This is another Asian native, from Japan, China and Taiwan and you can expect it to get about 2 feet tall. The clumps expand gradually. This one is pretty dependable and we have had them in the garden pretty much since it changed from all vegetables to ornamentals, so they are a long-lived plant. Commonly available and not expensive - another plus for any plant this nice.

Tuesday, January 20, 2009

Athyrium - part last

This is another of the Athyrium selections/crosses (not sure which) - Athyrium 'Branford Beauty'. It is another with reddish stems (though they don't appear that way in the picture) and also a clumper that increases rather quickly. It is taller than some and upright.
This next one is Athyrium otophorum, otherwise known as Eared Lady Fern. It is also an upright one, though smaller, only about a foot tall here. The stems are a dark marroon and the crosiers are the same color. Native to Japan and China, though readily available here. It is also, like the rest of the Ladies, easy to grow.
This last is another version of one I put up the other day. This is Athyrium ff veroniae 'Cristata' (or Cristatum) - the crested version. This is a baby and pictures I have seen show it with many crests all along the frond so that it is a bit 'frizzy' looking. These fancy ones are no more difficult to grow than the plain ones and add a nice touch to the garden, especially with larger leaf hostas and such - a bit of lightness and delicacy.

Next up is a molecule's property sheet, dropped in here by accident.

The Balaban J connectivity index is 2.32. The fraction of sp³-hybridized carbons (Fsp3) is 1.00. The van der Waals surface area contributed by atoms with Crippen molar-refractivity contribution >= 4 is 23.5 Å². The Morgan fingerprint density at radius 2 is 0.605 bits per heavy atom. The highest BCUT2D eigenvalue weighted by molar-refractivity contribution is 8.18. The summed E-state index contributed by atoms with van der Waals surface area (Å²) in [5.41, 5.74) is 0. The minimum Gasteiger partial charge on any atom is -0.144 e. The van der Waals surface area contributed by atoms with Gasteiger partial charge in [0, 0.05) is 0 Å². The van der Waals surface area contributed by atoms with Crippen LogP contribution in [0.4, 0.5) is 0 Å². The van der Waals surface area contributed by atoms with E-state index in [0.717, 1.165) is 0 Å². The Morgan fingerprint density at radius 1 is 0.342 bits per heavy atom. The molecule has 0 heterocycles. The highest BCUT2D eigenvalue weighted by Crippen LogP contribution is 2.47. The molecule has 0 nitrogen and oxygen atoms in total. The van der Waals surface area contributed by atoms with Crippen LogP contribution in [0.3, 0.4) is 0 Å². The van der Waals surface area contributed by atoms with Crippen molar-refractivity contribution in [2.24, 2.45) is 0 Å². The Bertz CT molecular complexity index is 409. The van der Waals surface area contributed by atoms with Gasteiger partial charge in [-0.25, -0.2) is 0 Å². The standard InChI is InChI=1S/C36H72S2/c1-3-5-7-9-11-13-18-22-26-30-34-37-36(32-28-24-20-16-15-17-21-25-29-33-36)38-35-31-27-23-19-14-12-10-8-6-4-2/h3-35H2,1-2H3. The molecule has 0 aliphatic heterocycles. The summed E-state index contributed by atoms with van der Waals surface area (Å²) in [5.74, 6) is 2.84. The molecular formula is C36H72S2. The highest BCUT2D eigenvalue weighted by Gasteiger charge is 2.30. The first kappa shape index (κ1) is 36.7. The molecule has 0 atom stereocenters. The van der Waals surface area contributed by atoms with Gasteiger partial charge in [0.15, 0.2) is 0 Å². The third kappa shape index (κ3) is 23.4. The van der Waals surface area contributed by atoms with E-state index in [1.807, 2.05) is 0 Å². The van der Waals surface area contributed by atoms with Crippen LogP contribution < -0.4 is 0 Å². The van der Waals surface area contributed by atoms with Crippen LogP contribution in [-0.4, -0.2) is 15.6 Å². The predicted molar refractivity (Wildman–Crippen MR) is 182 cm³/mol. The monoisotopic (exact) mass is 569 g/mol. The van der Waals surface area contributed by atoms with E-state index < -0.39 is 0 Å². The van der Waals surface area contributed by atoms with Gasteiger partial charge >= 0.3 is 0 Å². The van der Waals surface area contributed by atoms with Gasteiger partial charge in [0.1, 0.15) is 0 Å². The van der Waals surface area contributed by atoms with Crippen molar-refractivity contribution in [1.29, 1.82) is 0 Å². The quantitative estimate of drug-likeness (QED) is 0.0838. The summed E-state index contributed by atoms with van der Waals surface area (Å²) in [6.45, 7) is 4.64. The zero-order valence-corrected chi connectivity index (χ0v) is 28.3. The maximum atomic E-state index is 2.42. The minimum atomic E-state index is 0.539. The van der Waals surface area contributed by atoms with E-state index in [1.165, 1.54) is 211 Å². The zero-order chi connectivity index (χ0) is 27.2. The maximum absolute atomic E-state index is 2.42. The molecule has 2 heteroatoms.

Very cold here again. Glad I don't have to go anywhere. It was below zero again last night, and though they're prediction just 3 degrees (F) for tonight, it will probably be colder here in the hollow where we get very little sun this time of year to warm things up. Actual sun hitting the ground (not just seen on the hilltops) is less than an hour right now. One of the nicest things about spring here is that the sun comes back down where we can feel it and enjoy it.

Monday, January 19, 2009

Athyrium nipponicum

Japanese Painted Ferns, Athyrium nipponicum 'Pictum' have to be one of my favorites. The self-spore, I guess that's what you'd call it, readily all around the garden and the coolest thing is that they don't come true from spore. Now in some things, that would be considered a fault, but with these ferns, what it comes down to is that you get all sorts of color combinations from plain green (still lovely) to silver to burgundy to pale green and any combination of those you can imagine. Here are just 2 pictures of the many we have growing. This will be one of the first ferns to succumb to the cold in the fall, but it returns quite reliably every spring, in fact in a much larger clump most times. You will find them popping up all over the place - much more that any other fern I know, not counting those that spread by runners.
Both of these are slightly silvery, but you can see that the second one has a lot of burgundy, much more silver and not a lot of green. Both are seedlings and not at all like my original plant.
We got several inches of snow overnight, rather unexpected, I think, and it is just lovely out there this morning. Best thing is that I can wear my new snow boots out when I go to feed the birds. I was beginning to think that they wouldn't be needed this winter when all we were getting was flurries. I would, however, appreciate seeing the sun for a change. This has been one of the cloudiest winters I can remember.